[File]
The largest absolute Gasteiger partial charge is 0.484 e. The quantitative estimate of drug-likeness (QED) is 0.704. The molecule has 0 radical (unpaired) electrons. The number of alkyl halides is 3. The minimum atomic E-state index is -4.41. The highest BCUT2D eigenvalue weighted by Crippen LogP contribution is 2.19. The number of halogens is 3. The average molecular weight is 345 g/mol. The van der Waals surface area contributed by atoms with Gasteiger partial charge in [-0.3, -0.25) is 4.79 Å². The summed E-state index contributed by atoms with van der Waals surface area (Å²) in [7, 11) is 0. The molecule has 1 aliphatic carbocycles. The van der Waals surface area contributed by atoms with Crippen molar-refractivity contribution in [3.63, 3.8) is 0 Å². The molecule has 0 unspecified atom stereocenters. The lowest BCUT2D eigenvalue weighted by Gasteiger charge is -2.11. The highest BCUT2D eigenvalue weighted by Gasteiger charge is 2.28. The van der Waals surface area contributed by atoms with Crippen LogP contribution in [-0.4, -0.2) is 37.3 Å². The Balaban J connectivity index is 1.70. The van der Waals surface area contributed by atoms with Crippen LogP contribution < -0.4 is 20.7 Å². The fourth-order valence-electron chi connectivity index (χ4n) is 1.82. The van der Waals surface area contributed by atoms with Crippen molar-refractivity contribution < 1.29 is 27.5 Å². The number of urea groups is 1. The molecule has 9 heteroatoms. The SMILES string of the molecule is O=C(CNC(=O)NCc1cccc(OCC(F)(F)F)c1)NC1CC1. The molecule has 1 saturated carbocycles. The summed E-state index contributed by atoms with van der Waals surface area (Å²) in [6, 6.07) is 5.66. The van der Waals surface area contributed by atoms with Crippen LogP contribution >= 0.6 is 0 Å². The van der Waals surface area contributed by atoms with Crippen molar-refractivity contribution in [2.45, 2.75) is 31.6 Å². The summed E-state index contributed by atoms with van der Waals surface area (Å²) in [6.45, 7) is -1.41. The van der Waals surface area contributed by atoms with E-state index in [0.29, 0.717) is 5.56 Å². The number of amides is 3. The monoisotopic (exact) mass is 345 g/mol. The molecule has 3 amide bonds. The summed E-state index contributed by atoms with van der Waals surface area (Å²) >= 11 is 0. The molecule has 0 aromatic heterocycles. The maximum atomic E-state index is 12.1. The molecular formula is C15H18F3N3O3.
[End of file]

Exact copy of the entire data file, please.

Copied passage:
The largest absolute Gasteiger partial charge is 0.484 e. The quantitative estimate of drug-likeness (QED) is 0.704. The molecule has 0 radical (unpaired) electrons. The number of alkyl halides is 3. The minimum atomic E-state index is -4.41. The highest BCUT2D eigenvalue weighted by Crippen LogP contribution is 2.19. The number of halogens is 3. The average molecular weight is 345 g/mol. The van der Waals surface area contributed by atoms with Gasteiger partial charge in [-0.3, -0.25) is 4.79 Å². The summed E-state index contributed by atoms with van der Waals surface area (Å²) in [7, 11) is 0. The molecule has 1 aliphatic carbocycles. The van der Waals surface area contributed by atoms with Crippen molar-refractivity contribution in [3.63, 3.8) is 0 Å². The molecule has 0 unspecified atom stereocenters. The lowest BCUT2D eigenvalue weighted by Gasteiger charge is -2.11. The highest BCUT2D eigenvalue weighted by Gasteiger charge is 2.28. The van der Waals surface area contributed by atoms with Crippen LogP contribution in [-0.4, -0.2) is 37.3 Å². The Balaban J connectivity index is 1.70. The van der Waals surface area contributed by atoms with Crippen LogP contribution < -0.4 is 20.7 Å². The fourth-order valence-electron chi connectivity index (χ4n) is 1.82. The van der Waals surface area contributed by atoms with Crippen molar-refractivity contribution < 1.29 is 27.5 Å². The number of urea groups is 1. The molecule has 9 heteroatoms. The SMILES string of the molecule is O=C(CNC(=O)NCc1cccc(OCC(F)(F)F)c1)NC1CC1. The molecule has 1 saturated carbocycles. The summed E-state index contributed by atoms with van der Waals surface area (Å²) in [6, 6.07) is 5.66. The van der Waals surface area contributed by atoms with Crippen LogP contribution >= 0.6 is 0 Å². The van der Waals surface area contributed by atoms with Crippen molar-refractivity contribution in [2.45, 2.75) is 31.6 Å². The summed E-state index contributed by atoms with van der Waals surface area (Å²) in [6.45, 7) is -1.41. The van der Waals surface area contributed by atoms with E-state index in [0.29, 0.717) is 5.56 Å². The number of amides is 3. The monoisotopic (exact) mass is 345 g/mol. The molecule has 3 amide bonds. The summed E-state index contributed by atoms with van der Waals surface area (Å²) >= 11 is 0. The molecule has 0 aromatic heterocycles. The maximum atomic E-state index is 12.1. The molecular formula is C15H18F3N3O3.